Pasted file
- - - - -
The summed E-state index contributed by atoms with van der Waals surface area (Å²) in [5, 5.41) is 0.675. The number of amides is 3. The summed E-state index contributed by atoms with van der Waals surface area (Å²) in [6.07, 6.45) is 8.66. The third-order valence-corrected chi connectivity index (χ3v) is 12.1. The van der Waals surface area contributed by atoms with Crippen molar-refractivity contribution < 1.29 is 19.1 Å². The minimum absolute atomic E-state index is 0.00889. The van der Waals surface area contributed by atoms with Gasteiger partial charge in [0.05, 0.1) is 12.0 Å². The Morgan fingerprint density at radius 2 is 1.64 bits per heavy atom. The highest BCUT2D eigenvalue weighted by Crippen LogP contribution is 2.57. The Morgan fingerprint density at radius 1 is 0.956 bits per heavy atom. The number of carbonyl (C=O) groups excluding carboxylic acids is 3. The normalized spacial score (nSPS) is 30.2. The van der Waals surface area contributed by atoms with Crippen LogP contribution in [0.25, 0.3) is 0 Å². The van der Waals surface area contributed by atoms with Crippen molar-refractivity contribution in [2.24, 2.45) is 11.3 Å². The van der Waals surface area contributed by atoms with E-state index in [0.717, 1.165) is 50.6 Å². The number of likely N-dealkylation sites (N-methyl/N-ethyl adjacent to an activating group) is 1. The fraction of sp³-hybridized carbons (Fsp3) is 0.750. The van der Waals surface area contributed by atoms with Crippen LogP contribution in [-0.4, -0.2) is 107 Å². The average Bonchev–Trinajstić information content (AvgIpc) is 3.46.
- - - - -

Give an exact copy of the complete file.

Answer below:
The summed E-state index contributed by atoms with van der Waals surface area (Å²) in [5, 5.41) is 0.675. The number of amides is 3. The summed E-state index contributed by atoms with van der Waals surface area (Å²) in [6.07, 6.45) is 8.66. The third-order valence-corrected chi connectivity index (χ3v) is 12.1. The van der Waals surface area contributed by atoms with Crippen molar-refractivity contribution < 1.29 is 19.1 Å². The minimum absolute atomic E-state index is 0.00889. The van der Waals surface area contributed by atoms with Gasteiger partial charge in [0.05, 0.1) is 12.0 Å². The Morgan fingerprint density at radius 2 is 1.64 bits per heavy atom. The highest BCUT2D eigenvalue weighted by Crippen LogP contribution is 2.57. The Morgan fingerprint density at radius 1 is 0.956 bits per heavy atom. The number of carbonyl (C=O) groups excluding carboxylic acids is 3. The normalized spacial score (nSPS) is 30.2. The van der Waals surface area contributed by atoms with Crippen LogP contribution in [0.25, 0.3) is 0 Å². The van der Waals surface area contributed by atoms with Crippen molar-refractivity contribution in [2.24, 2.45) is 11.3 Å². The van der Waals surface area contributed by atoms with E-state index in [0.717, 1.165) is 50.6 Å². The number of likely N-dealkylation sites (N-methyl/N-ethyl adjacent to an activating group) is 1. The fraction of sp³-hybridized carbons (Fsp3) is 0.750. The van der Waals surface area contributed by atoms with Crippen LogP contribution in [-0.4, -0.2) is 107 Å². The average Bonchev–Trinajstić information content (AvgIpc) is 3.46.